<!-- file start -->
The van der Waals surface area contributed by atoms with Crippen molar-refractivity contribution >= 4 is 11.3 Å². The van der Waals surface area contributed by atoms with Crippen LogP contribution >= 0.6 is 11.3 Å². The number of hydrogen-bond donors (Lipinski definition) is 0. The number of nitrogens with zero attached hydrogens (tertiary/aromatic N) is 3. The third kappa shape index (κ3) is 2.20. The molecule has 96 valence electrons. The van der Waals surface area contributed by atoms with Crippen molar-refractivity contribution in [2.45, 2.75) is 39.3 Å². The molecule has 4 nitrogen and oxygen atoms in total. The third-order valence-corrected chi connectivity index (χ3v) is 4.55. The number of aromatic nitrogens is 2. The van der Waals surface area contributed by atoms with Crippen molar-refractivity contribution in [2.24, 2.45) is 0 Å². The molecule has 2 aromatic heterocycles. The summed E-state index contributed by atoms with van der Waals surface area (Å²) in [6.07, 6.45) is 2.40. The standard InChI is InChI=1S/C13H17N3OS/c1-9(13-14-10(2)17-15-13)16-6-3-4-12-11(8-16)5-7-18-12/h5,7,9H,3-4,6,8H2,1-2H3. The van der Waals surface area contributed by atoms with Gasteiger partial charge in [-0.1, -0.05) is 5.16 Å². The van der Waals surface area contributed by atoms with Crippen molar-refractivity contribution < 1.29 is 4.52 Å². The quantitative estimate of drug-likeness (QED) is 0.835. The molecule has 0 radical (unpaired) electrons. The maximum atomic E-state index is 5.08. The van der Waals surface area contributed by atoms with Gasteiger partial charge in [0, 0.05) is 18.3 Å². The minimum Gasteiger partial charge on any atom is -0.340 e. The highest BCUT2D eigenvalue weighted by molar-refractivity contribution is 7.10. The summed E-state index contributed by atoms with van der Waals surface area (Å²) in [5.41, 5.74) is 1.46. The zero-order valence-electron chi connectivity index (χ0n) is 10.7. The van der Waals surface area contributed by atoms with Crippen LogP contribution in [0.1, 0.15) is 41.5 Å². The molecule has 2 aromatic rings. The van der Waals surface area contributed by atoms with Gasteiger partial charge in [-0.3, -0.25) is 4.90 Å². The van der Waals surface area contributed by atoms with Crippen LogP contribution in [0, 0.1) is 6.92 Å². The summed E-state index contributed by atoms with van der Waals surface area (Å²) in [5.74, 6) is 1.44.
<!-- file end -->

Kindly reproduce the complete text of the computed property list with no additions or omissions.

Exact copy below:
The van der Waals surface area contributed by atoms with Crippen molar-refractivity contribution >= 4 is 11.3 Å². The van der Waals surface area contributed by atoms with Crippen LogP contribution >= 0.6 is 11.3 Å². The number of hydrogen-bond donors (Lipinski definition) is 0. The number of nitrogens with zero attached hydrogens (tertiary/aromatic N) is 3. The third kappa shape index (κ3) is 2.20. The molecule has 96 valence electrons. The van der Waals surface area contributed by atoms with Crippen molar-refractivity contribution in [2.45, 2.75) is 39.3 Å². The molecule has 4 nitrogen and oxygen atoms in total. The third-order valence-corrected chi connectivity index (χ3v) is 4.55. The number of aromatic nitrogens is 2. The van der Waals surface area contributed by atoms with Crippen molar-refractivity contribution in [2.24, 2.45) is 0 Å². The molecule has 2 aromatic heterocycles. The summed E-state index contributed by atoms with van der Waals surface area (Å²) in [6.07, 6.45) is 2.40. The standard InChI is InChI=1S/C13H17N3OS/c1-9(13-14-10(2)17-15-13)16-6-3-4-12-11(8-16)5-7-18-12/h5,7,9H,3-4,6,8H2,1-2H3. The van der Waals surface area contributed by atoms with Gasteiger partial charge in [-0.1, -0.05) is 5.16 Å². The van der Waals surface area contributed by atoms with Crippen molar-refractivity contribution < 1.29 is 4.52 Å². The quantitative estimate of drug-likeness (QED) is 0.835. The molecule has 0 radical (unpaired) electrons. The maximum atomic E-state index is 5.08. The van der Waals surface area contributed by atoms with Gasteiger partial charge in [0, 0.05) is 18.3 Å². The minimum Gasteiger partial charge on any atom is -0.340 e. The highest BCUT2D eigenvalue weighted by molar-refractivity contribution is 7.10. The summed E-state index contributed by atoms with van der Waals surface area (Å²) in [5.41, 5.74) is 1.46. The zero-order valence-electron chi connectivity index (χ0n) is 10.7. The van der Waals surface area contributed by atoms with Crippen LogP contribution in [0.1, 0.15) is 41.5 Å². The molecule has 2 aromatic rings. The van der Waals surface area contributed by atoms with Gasteiger partial charge in [-0.3, -0.25) is 4.90 Å². The van der Waals surface area contributed by atoms with Crippen LogP contribution in [0, 0.1) is 6.92 Å². The summed E-state index contributed by atoms with van der Waals surface area (Å²) in [5.74, 6) is 1.44.